Understanding Exemption Planning
Most exemptions are based on state laws, although some assets are also exempt under federal law. Assets considered ‘exempt’ are generally safe from creditors, even though they’re still owned by the individual. The nature and degree of asset protection vary from state to state. Bankruptcy, a unique situation, has its own set of exemptions, which may involve state and/or federal laws.
Typical exempt assets include home equity, wages, pensions and retirement accounts, profit sharing plans, annuities and insurance, certain household items, tools of trade, burial plots, and certain personal possessions such as jewelry.
However, exemption laws are complex and filled with exceptions, caveats, and conditions. An asset considered ‘exempt’ might not always be exempt from all creditors, and this is where professional asset protection planners play a crucial role.
In the event of bankruptcy, exemption rules change considerably. While planning for exemptions, the likelihood of declaring bankruptcy in the future must be considered. Even if it seems unlikely, contingency planning is necessary.
State vs Federal Exemptions
Depending on state law, one may use state exemptions only or choose between state or federal exemptions during bankruptcy. However, you cannot use both. In bankruptcy, the federal exemption amount can be doubled for a married couple, but this might not be the case with state exemptions. Shifting to a state with more favorable exemptions before filing bankruptcy can work, but only if the move is made at least 730 days (about two years) before filing.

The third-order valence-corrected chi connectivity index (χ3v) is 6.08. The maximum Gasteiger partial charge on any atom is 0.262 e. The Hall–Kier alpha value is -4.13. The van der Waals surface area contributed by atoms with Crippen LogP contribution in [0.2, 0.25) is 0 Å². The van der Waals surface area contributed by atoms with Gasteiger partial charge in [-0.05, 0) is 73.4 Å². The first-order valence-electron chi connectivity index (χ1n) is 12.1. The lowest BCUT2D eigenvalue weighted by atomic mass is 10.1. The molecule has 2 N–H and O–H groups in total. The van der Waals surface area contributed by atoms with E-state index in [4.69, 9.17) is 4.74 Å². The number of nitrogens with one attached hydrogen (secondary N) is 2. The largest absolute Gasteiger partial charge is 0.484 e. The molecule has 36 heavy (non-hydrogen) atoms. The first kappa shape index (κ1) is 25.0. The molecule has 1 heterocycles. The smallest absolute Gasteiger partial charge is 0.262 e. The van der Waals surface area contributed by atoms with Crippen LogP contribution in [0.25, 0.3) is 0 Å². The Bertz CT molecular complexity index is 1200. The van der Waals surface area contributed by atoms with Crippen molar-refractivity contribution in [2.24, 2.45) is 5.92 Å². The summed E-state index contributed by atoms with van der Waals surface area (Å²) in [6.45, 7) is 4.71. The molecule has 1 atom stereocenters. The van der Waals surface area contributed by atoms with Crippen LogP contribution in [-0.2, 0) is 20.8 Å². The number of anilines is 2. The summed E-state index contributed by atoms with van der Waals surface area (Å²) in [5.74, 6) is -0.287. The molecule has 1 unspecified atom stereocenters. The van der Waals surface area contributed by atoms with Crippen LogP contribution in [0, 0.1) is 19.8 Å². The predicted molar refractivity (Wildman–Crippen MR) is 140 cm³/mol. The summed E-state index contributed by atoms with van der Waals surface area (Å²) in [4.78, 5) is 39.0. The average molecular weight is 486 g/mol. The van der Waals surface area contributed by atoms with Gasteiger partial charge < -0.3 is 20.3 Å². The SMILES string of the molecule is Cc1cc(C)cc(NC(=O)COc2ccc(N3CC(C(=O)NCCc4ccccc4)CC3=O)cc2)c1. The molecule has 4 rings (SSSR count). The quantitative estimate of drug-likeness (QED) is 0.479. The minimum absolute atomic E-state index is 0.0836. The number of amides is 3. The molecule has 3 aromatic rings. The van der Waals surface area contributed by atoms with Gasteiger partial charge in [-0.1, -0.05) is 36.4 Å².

Exempt property is shielded by law from creditor liens. Effective utilization of state and, if applicable, federal asset exemptions is a crucial strategy to protect assets from seizure by creditors. Each state has a list of ‘exempt’ assets, but no state has a single dollar exemption covering all property. The exemptions are more like ‘pigeon holes’, and the challenge is to fit as many items of property as possible into them.
State asset exemption statutes differ vastly, with some being more generous than others. The federal rules, on the other hand, are more straightforward. Federal asset exemptions are available only if you file for bankruptcy and if your state permits using federal exemptions.